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Fantasia Wrap-Up: Murder Party Slays ‘Em

Pict_murderpartyThe 2007 edition of the Fantasia Film Festival ended with Chris Stapp and Matt Heath’s hilarious stuntman comedy The Devil Dared Me To and Uwe Boll’s button-pushing comedy Postal, which isn’t as funny.  There was also a bomb scare that closed some things down for an hour Friday night, but the festival show went on, proving that only thing that scares the crowd here are the movies.

Speaking of bombs (a cheap segue, I know), Jeremy Kasten’s remake of Hershell Gordan Lewis’ The Wizard of Gore receives points for trying but simply doesn’t pull it all together.  Attempting to turn Lewis’ flimsy excuse for gore into a noir-ish whodunit, with amateur detective Kip Pardue investigating mysterious magician Crispin Glover, the film suffers from a serious lack of direction and a confusing plotline, though it is well cast and Glover steals the film.

The movie was also upstaged by the
short that showed before it, Richard Gale’s Criticized, about a filmmaker’s revenge on a critic.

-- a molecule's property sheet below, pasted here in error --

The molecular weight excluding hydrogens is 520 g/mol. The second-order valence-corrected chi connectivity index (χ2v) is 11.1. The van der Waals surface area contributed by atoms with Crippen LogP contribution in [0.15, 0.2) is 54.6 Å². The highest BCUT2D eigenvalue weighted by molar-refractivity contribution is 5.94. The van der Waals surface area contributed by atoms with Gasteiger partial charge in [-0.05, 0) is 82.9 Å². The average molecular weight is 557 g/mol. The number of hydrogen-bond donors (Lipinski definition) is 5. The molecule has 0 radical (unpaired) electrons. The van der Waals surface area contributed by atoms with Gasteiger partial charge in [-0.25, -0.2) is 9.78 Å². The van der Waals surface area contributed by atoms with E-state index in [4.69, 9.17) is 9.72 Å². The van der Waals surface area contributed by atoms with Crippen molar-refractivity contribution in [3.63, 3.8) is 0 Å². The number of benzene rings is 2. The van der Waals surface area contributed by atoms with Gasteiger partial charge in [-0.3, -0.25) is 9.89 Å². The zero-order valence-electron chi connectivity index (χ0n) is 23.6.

Another winner was Murder Party, an example of low-budget horror done with style, imagination and wit.  More of a bloody dark comedy than a horror film Murder Party finds traffic cop Chris Sharp invited to the title event, unaware that he’s the murder part of the event.  I don’t want to give away too much, so I’ll just compliment writer/director Jeremy Saulnier and his cast for new and unexpected twists and a fast pace that keeps the audience off-balance throughout.  Murder Party, which won the audience award at Slamdance this year, certainly won over tFantasia, too; check this winner out at all costs.  (It’s screening as part of the Rooftop Films series next weekend in Brooklyn.)

So once again, another great year at Fantasia; kudos to Mitch Davis, Pierre Corbeil, King Wei-Chu, Tony Timpone, Karim Hussien, Simon Laperriere, Phillipe Spurrelle, and the one and only Daniel Walther for putting on such an awesome show. 

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